Leonor Zalabata


*Human Rights Commissioner for the Tayrona Indigenous Conferederation  and Representative for the National Commission of the Indigenous Peoples of Colombia.



Indigenous people built the world with 5000 cultures and with our cosmovision we recreate the Earth, maintain the spirit, the roots of all of all the goods and beings that make up this world.  These beings are our own families, our reason for being.  The Sierra Nevada de Santa Marta, where the Arahuacos, Koguis and other peoples live, is the heart of the world.  Here is where our spirits rest and remain.


The lives and nature of the Sierra Nevada's indigenous peoples, like those of the 83 indigenous communities of Colombia, are not protected by the Colombian state. We are victims not only of armed conflict in Colombian but also of the political system which, through measures which oppose the peoples, goes against this way of being and thinking.  In spite of the generalized horror of this war, not all of us suffer the consequences in the same way.  The constant attacks we bear not only aggress our physical being, they violate the existence of different cosmovisions, different ways of being, of thinking, and of relating to nature. Violating the nature of our territories endangers the existence of future generations of indigenous peoples. 


Our culture −like our traditions, usages and customs− have taught us to maintain a peaceful relationship with 'the other' and his difference.  War is not our way of seeing life, or of feeling towards 'the other'. We have never been interested in exterminating peoples. What indigenous cultures say with regards to others is that they −not only humans but animals and plants as well− are our brothers.


The Coca, the hayo -as it called by the Aruahaca culture- is the only female plant in our culture.  Trees are men and we women are the earth (N.T.: Tierra is also the term for soil) and the trees’ splendor depends on the Earth’s fertility.  The Earth cannot be fertile without the shade given by the trees.  We are all important, all necessary, men and women.  But Coca is the only feminine plant, it is a woman, it is part of our culture.  This is why women do not carry Coca; it is men who carry Coca.  It is our men's companion. It is a symbol of our culture which signifies the male's complementary element. It is a sign of indigenous peoples' identity.  It is a sign of brotherhood among individuals and indigenous peoples. Among us, each man carries the Coca and the poporo (N.T: gourd containing a mixture used to activate the alcaloide) in his mochila (N.T.: cotton knit shoulder bag).  Men greet each other in brotherhood by exchanging a handful of Coca leaves. In many cases it is a medicinal plant with curative properties for certain pathologies, it helps to ease the pain. Finally, it is a sacred plant in our ancestral practices.  Its existence is consecrated from when it is a seed, when it is planted, its productive and the reproductive moments. Its use is governed as of the Law of Origin, as of traditions.  It is regulated throughout the human development cycle.  There is a moment in their development when people, men, can carry Coca, can consume Coca.  This plant is a part of life, of the identity of indigenous peoples.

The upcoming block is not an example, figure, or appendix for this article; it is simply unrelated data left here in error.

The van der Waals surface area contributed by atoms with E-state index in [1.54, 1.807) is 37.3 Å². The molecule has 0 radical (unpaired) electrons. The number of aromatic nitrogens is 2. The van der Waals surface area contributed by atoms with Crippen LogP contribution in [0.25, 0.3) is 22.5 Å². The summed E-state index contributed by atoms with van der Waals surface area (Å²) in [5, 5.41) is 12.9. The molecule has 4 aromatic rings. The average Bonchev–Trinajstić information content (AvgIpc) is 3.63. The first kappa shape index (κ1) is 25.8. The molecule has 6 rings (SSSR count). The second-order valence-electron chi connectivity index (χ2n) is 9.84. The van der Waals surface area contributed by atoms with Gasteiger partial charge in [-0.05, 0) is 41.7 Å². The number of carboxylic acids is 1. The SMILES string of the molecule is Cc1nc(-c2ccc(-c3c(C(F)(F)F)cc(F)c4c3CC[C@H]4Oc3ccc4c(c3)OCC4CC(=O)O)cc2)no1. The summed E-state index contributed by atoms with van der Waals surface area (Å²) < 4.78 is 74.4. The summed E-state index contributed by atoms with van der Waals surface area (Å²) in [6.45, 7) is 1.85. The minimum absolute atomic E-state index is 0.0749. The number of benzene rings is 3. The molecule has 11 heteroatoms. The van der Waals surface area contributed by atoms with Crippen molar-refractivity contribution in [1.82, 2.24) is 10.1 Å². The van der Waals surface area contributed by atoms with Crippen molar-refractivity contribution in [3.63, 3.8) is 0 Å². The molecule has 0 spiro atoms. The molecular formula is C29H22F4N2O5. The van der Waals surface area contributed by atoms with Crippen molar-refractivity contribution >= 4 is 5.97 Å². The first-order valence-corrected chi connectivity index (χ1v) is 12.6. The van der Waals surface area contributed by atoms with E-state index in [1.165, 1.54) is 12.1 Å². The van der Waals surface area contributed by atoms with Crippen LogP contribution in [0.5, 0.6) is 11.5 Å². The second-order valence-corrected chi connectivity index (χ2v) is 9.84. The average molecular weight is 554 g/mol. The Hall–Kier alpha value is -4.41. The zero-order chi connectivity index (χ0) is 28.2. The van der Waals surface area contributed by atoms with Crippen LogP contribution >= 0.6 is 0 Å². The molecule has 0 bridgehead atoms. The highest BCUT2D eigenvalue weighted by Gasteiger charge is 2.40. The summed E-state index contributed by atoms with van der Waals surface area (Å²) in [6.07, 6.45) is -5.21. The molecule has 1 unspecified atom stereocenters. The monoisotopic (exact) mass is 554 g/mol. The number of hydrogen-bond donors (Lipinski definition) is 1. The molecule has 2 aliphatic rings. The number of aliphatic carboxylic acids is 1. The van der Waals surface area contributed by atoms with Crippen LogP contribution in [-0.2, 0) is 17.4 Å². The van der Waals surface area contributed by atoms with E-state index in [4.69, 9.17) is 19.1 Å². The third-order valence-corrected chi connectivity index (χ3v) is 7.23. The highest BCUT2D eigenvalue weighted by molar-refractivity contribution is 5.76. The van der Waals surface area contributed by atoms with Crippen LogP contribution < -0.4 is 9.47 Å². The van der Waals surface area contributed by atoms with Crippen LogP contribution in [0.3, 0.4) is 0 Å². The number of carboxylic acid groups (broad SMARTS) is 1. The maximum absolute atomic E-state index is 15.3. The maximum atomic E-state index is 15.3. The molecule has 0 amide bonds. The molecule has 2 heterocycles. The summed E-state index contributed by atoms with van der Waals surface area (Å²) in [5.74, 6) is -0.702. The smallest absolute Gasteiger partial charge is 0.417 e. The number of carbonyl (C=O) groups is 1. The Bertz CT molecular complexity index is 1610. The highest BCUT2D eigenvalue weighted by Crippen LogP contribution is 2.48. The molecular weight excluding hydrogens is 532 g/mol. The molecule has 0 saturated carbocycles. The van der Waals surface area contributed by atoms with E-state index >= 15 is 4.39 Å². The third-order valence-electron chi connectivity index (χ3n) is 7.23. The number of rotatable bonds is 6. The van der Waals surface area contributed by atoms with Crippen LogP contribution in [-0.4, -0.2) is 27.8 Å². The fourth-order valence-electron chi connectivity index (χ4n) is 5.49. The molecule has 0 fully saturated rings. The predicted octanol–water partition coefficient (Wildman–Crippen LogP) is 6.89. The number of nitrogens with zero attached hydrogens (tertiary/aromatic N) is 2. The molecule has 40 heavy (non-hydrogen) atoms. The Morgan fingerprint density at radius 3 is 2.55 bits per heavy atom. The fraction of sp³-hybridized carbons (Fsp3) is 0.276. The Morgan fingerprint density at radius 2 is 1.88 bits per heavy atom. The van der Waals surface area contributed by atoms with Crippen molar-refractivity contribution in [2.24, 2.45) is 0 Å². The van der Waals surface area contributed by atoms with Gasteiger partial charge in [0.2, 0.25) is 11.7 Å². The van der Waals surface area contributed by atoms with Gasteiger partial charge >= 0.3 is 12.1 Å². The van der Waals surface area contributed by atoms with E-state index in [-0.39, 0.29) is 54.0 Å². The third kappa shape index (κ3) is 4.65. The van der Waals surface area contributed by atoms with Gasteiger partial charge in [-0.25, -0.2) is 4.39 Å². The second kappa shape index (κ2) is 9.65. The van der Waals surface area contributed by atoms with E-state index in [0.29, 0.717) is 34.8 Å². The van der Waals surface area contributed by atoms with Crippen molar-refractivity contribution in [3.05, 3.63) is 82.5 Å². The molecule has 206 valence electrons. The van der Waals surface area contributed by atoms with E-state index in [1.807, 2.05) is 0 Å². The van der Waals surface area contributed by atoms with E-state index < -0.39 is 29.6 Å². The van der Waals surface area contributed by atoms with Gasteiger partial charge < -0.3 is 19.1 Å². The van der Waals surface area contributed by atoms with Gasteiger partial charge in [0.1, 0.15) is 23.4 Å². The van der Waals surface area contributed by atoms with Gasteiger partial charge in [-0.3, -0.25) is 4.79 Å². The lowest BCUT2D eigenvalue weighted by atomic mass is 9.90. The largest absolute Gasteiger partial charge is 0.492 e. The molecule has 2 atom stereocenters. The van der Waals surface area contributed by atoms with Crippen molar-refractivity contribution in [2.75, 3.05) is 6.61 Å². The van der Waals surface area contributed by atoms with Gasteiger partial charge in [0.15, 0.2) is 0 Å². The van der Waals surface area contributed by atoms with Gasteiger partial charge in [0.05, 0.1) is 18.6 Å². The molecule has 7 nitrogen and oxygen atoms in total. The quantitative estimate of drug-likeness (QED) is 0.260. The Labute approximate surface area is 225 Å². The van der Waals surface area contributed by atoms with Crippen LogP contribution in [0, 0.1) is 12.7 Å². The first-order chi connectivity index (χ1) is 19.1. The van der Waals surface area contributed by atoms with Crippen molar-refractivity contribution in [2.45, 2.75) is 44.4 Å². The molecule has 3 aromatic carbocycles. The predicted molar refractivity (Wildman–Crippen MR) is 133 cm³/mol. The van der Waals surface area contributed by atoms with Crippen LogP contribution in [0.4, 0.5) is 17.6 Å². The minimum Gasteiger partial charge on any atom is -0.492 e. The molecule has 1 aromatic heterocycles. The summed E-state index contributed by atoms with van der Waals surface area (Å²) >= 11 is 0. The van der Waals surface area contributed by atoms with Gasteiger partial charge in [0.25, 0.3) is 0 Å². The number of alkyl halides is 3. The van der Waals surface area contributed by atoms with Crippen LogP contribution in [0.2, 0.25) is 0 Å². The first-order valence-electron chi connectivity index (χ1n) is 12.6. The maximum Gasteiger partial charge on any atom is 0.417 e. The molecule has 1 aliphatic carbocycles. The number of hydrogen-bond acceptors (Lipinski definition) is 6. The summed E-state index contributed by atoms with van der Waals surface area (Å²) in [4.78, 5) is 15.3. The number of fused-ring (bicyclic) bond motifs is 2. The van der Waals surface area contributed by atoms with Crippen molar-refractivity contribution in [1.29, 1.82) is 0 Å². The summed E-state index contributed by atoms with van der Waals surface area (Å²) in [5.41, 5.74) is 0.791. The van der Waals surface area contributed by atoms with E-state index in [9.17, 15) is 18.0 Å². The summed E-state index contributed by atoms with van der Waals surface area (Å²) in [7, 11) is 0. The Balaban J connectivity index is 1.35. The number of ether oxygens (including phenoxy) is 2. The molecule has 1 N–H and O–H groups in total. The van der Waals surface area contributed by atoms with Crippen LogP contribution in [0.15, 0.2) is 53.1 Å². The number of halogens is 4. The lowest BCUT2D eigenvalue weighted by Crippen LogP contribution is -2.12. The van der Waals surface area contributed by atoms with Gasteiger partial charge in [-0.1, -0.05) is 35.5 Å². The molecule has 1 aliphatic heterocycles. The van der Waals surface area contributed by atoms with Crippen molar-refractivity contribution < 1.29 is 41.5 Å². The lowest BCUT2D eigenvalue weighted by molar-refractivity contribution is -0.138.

We could justify it as a delinquent plant. The hayo's existence, we could prove that this plant has generated chaos in the world. It would be more realistic were we to recognize that what is delinquent and illicit has to do with the failure to build an ethical world, where we recognize that many inventions and many situations lead to the degeneration of the human world and that double standards justify its bad use leading to economic distortions, political corruption, increased violence, health problems, environmental pollution, poorer salaries, the destruction of a cosmovision and of the values behind many usages and customs. This is why combat against this bad use, these double standards, should keep in mind consumption in the North and the West, the business or commerce between the North and the South of the chemical products needed to produce cocaine and opium, and strong measures against money-laundering.  Addressing the Coca issue solely by means of chemical aerial fumigation −which the only thing it has brought is to involve a large number of poor peasants− it is not a solution.




Translation Mama Coca

MM Moreno


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